From 1998-1999, I lived at the corner of Napoleon Avenue and Freret Street, in a small studio apartment upstairs from a gay couple who owned the large house. Apparently, they panicked after the storm and attempted to raise the building 8 feet, setting off a chain of events that led to the house’s current state of vacant decay. Whenever I drive by that corner and see the empty trailer wedged in the backyard where once a dainty garden bloomed, the foundation of the house splitting, and the doors pried open to the elements, I lament the fate of those poor guys and my former home.
Because that was my apartment when Kim and I started dating, the spot holds an important place in my heart, as does all of Freret Street. That year we attended what must have been the 3rd Freret Street Festival, with Walter “Wolfman” Washington playing from the back of a Ryder truck and the two of us dancing among a modest crowd of neighborhood people. The stretch of Freret above Napoleon has a very Caribbean vibe to it, with old stucco buildings and some tile roofs, and, though it’s a central street uptown, I guess that part always seems like an island to me; sorta romantic, always sun-baked, self-contained.
This year we returned to find a festival with 3 stages, probably the best line-up of any of the free festivals in the city, and thousands of people filling those blocks. More importantly, Kim is now director of the new neighborhood center, so we’ll be up there a lot from now on. A double-wide shotgun, the center is close to finished, but not fully opened. There is a stage in the backyard, though, and a talent show went on most of the afternoon. Mardi Gras Indians, spoken word, and a loose funk band gave way to some R&B, some crunk, and some straight-up N.O. hip-hop.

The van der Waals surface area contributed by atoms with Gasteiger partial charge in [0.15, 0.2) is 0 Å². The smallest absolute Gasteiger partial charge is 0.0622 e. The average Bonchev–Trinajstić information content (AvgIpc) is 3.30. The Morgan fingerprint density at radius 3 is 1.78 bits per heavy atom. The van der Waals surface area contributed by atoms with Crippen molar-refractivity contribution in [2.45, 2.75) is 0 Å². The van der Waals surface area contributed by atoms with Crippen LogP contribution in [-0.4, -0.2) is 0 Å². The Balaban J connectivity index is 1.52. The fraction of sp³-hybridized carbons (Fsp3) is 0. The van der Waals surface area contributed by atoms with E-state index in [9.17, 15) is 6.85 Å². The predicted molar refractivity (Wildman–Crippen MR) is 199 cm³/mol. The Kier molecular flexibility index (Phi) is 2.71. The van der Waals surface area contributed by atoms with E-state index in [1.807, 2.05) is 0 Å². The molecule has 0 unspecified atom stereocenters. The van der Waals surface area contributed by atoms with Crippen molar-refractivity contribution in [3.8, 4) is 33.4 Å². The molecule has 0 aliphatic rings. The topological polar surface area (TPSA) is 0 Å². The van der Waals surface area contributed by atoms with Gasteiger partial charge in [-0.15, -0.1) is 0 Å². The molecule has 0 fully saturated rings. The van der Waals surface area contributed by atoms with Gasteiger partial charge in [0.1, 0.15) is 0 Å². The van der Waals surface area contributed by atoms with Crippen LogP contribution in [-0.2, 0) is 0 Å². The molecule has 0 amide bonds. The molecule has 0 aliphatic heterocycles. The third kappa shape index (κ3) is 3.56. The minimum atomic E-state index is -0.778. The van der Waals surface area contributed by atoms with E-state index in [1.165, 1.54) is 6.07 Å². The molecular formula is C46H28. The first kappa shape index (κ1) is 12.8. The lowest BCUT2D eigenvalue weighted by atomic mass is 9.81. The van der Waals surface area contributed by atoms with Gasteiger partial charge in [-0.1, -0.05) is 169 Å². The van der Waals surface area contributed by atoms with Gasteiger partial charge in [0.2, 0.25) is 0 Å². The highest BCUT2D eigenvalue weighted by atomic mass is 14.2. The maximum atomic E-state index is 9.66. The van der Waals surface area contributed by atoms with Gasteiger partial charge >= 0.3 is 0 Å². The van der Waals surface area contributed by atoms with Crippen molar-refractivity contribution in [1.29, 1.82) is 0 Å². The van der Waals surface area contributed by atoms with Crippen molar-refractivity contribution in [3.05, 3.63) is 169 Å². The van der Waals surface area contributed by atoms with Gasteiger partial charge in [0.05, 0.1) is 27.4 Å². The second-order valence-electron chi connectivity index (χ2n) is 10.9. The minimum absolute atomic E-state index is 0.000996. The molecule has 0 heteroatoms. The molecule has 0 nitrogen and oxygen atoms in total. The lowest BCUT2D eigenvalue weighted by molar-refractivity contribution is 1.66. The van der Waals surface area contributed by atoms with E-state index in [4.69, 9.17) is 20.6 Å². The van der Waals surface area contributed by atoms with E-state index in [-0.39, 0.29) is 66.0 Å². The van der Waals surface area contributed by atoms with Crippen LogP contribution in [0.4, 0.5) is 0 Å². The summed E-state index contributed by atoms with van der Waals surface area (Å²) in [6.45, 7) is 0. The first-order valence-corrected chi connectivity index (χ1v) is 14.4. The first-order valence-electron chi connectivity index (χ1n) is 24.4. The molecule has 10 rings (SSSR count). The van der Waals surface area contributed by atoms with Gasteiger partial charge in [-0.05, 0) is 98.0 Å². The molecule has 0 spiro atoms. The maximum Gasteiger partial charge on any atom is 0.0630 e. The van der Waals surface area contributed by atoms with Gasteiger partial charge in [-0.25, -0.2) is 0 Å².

Game Tight Records
(that's a grown-over satellite dish behind them)
(that's a grown-over satellite dish behind them)
Monday brought the news of Rep. Bill Jefferson’s indictment on racketeering, obstruction of justice and money laundering charges, and with it another sad chapter in the story of old sins coming back to cripple the city’s recovery. Caught just before the storm with 90G’s stuffed in his freezer, Jefferson faces ouster from the House after giving up positions on the Trade, Ways & Means, and most recently the Small Business committees.
Think about what that means: instead of a senior representative in the House on three of the committees (hypothetically) most import to New Orleans, we get an impotent soon-to-be felon whose own family is implicated with him in a scheme to bribe Nigerian officials. Just when we could use maximum efforts in Washington, we get a soiled void.
What hurts is that the people voted him in last fall knowing full well that he faced just such a fate. Victorious by way of a long-established machine and an appeal to suburban conservatives, Jefferson represents the most needy district in the country as a pariah in his own ruling party. All we can hope for is his forced ouster, if hope is what you want to call it.
In New Orleans, music’s ubiquity always threatens to make it too accessible, and thus taken for granted. The epiphanies of great performances come too easy at times, and so their magnitude lessens and we miss gigs we should make, sure that we’ll catch the next one. Great musicians who do their thing end up not being enough because, even in the disarray of the current scene, that’s what New Orleans cats do—survive and blare.
At the same time, with the stakes so high today, a show that might’ve been great 10 years ago shifts into transcendence now when certain musicians, in the grip of those stakes, decide to take things further. And for complex reasons, it matters more. Many times in the 1990’s, I had my mind blown. Nowadays, when the sound is right, my mind focuses and tunes into line with my heart; I am reassured and given direction.
On Monday night, we stood in the Dragon’s Den and listened to Kidd Jordan play with the Rob Wagner trio, which features Hamid Drake, the great Chicago drummer. I’ve heard Kidd and Hamid play with different ensembles, mostly in New York, and so I’ve been telling Kim to get ready for weeks now. But Monday night was different.